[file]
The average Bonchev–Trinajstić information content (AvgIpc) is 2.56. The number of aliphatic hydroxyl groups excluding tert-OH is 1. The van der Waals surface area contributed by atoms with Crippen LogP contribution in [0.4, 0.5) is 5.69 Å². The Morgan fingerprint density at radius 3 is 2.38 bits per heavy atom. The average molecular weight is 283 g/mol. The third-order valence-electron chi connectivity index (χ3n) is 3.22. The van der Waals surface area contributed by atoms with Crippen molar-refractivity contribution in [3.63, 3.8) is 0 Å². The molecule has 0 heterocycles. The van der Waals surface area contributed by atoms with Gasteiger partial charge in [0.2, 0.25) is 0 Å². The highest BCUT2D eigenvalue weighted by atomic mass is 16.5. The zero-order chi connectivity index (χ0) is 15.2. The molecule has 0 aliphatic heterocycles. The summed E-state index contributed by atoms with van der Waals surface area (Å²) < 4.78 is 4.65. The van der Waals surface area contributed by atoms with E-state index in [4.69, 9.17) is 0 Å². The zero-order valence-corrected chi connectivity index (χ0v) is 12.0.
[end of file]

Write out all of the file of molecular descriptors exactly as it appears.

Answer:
The average Bonchev–Trinajstić information content (AvgIpc) is 2.56. The number of aliphatic hydroxyl groups excluding tert-OH is 1. The van der Waals surface area contributed by atoms with Crippen LogP contribution in [0.4, 0.5) is 5.69 Å². The Morgan fingerprint density at radius 3 is 2.38 bits per heavy atom. The average molecular weight is 283 g/mol. The third-order valence-electron chi connectivity index (χ3n) is 3.22. The van der Waals surface area contributed by atoms with Crippen molar-refractivity contribution in [3.63, 3.8) is 0 Å². The molecule has 0 heterocycles. The van der Waals surface area contributed by atoms with Gasteiger partial charge in [0.2, 0.25) is 0 Å². The highest BCUT2D eigenvalue weighted by atomic mass is 16.5. The zero-order chi connectivity index (χ0) is 15.2. The molecule has 0 aliphatic heterocycles. The summed E-state index contributed by atoms with van der Waals surface area (Å²) < 4.78 is 4.65. The van der Waals surface area contributed by atoms with E-state index in [4.69, 9.17) is 0 Å². The zero-order valence-corrected chi connectivity index (χ0v) is 12.0.